A judicial examination of a specific grant of power necessarily considers the powers reserved to the municipality and the limits of the authority delegated. For example, in Warren v. Topeka , 125 Kan. 524, 265 P. 78 (1928), a park vending agreement was held to be legal because the vending company had a concession, not a lease:

[T]he city reserv[ed] to itself and the commissioner of parks and public property full and complete control and supervision over the entire park and the property therein and the right to impose from time to time rules and regulations as to the operation of the concessions. . . . `The concessions granted do not amount to the leasing of any part of the park . . . nor do they involve the loss of control over it by the public officers.'

Id., 265 P. at 80 (citation omitted). See Charlton v. Champaign Park District , 110 Ill. App.3d 554, 557-560, 442 N.E.2d 915, 66 Ill. Dec. 354 (1982) (no illegal delegation when park district's contract with waterslide operator left park district sufficient control to protect public use of the waterslide and rest of park; reservation of power made contract a license rather than a lease); Boseley v. Park District of Oak Park , 275 Ill. 92, 96, 113 N.E. 984 (1916) (contract to build library in park, with park district and library authority each occupying and managing portion of the building, invalid because library authority would have had "exclusive right to use, occupy and control [most] of the building," in conflict with park district's grant of power over property).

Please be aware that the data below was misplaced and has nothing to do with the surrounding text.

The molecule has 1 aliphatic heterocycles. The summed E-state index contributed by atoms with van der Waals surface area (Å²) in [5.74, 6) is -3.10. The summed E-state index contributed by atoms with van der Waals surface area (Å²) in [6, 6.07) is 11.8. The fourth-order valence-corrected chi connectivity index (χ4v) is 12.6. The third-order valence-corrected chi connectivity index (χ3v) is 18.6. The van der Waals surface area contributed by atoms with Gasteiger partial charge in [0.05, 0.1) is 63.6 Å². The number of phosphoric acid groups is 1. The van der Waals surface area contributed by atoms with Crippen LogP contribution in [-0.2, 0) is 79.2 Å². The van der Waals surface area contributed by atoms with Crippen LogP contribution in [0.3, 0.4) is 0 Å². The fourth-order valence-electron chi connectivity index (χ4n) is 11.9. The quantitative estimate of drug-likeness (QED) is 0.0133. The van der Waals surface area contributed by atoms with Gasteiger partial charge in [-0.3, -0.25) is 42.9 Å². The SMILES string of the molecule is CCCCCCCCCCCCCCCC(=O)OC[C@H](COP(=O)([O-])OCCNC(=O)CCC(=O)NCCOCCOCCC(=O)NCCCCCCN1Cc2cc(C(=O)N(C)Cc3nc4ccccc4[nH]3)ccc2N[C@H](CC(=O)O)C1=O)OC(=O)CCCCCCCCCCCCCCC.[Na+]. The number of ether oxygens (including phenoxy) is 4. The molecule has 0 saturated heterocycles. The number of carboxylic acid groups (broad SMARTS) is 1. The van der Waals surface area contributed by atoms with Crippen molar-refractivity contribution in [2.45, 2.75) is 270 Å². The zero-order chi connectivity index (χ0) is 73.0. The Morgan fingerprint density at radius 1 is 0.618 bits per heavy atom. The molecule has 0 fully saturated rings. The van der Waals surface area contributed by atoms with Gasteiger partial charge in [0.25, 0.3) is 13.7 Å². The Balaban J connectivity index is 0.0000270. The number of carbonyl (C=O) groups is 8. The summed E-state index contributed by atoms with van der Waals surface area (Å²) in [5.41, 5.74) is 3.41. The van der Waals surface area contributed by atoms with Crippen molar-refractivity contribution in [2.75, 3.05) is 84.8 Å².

In Hanlon , 168 Md. at 681, the Court of Appeals held invalid a rental agreement between Baltimore City's park board and a radio corporation, which would have allowed the latter to erect a broadcasting tower in Druid Hill Park. The park board, and the city itself, did not have authority to rent a portion of a public park to a private enterprise that would have prevented public use of that particular area. The Court held that "[t]he power of management and control of the parks of Baltimore City conferred upon the members of the park board [by City Charter and state law] is far less comprehensive than the right of conveying such property by lease or otherwise."